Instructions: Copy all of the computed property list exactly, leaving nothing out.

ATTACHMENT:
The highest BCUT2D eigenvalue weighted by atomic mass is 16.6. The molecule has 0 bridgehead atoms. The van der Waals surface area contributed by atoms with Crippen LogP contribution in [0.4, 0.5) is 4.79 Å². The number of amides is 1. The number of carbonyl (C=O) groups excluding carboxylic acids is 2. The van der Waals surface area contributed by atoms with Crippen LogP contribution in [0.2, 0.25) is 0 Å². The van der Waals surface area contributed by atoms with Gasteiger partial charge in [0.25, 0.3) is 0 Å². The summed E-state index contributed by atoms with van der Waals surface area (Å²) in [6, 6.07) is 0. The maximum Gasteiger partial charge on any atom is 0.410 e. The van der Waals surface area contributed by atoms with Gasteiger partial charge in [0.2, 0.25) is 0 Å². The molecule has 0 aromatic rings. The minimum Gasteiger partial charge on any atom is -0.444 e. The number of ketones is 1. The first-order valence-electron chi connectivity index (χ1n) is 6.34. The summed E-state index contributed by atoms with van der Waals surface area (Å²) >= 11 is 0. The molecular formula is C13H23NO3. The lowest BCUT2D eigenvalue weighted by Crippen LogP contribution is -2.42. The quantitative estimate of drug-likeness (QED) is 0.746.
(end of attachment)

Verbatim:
The highest BCUT2D eigenvalue weighted by atomic mass is 16.6. The molecule has 0 bridgehead atoms. The van der Waals surface area contributed by atoms with Crippen LogP contribution in [0.4, 0.5) is 4.79 Å². The number of amides is 1. The number of carbonyl (C=O) groups excluding carboxylic acids is 2. The van der Waals surface area contributed by atoms with Crippen LogP contribution in [0.2, 0.25) is 0 Å². The van der Waals surface area contributed by atoms with Gasteiger partial charge in [0.25, 0.3) is 0 Å². The summed E-state index contributed by atoms with van der Waals surface area (Å²) in [6, 6.07) is 0. The maximum Gasteiger partial charge on any atom is 0.410 e. The van der Waals surface area contributed by atoms with Gasteiger partial charge in [0.2, 0.25) is 0 Å². The molecule has 0 aromatic rings. The minimum Gasteiger partial charge on any atom is -0.444 e. The number of ketones is 1. The first-order valence-electron chi connectivity index (χ1n) is 6.34. The summed E-state index contributed by atoms with van der Waals surface area (Å²) >= 11 is 0. The molecular formula is C13H23NO3. The lowest BCUT2D eigenvalue weighted by Crippen LogP contribution is -2.42. The quantitative estimate of drug-likeness (QED) is 0.746.